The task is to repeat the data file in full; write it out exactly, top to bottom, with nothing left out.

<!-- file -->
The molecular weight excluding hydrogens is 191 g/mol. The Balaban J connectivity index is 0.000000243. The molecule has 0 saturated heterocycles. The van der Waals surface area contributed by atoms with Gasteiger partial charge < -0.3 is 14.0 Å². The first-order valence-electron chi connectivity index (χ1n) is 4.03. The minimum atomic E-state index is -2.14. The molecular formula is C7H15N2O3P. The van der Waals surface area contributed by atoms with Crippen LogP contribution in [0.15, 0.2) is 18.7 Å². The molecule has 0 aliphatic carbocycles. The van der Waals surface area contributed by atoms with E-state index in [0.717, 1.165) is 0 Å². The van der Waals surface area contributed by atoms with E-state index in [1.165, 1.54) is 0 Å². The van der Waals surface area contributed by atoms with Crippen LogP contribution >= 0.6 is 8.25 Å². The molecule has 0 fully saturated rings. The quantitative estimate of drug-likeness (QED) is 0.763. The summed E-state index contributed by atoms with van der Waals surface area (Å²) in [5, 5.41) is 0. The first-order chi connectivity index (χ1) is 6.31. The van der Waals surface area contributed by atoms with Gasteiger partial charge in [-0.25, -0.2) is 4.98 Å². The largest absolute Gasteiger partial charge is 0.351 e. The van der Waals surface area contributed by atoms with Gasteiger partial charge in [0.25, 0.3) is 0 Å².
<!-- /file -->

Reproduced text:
The molecular weight excluding hydrogens is 191 g/mol. The Balaban J connectivity index is 0.000000243. The molecule has 0 saturated heterocycles. The van der Waals surface area contributed by atoms with Gasteiger partial charge < -0.3 is 14.0 Å². The first-order valence-electron chi connectivity index (χ1n) is 4.03. The minimum atomic E-state index is -2.14. The molecular formula is C7H15N2O3P. The van der Waals surface area contributed by atoms with Crippen LogP contribution in [0.15, 0.2) is 18.7 Å². The molecule has 0 aliphatic carbocycles. The van der Waals surface area contributed by atoms with E-state index in [0.717, 1.165) is 0 Å². The van der Waals surface area contributed by atoms with E-state index in [1.165, 1.54) is 0 Å². The van der Waals surface area contributed by atoms with Crippen LogP contribution >= 0.6 is 8.25 Å². The molecule has 0 fully saturated rings. The quantitative estimate of drug-likeness (QED) is 0.763. The summed E-state index contributed by atoms with van der Waals surface area (Å²) in [5, 5.41) is 0. The first-order chi connectivity index (χ1) is 6.31. The van der Waals surface area contributed by atoms with Gasteiger partial charge in [-0.25, -0.2) is 4.98 Å². The largest absolute Gasteiger partial charge is 0.351 e. The van der Waals surface area contributed by atoms with Gasteiger partial charge in [0.25, 0.3) is 0 Å².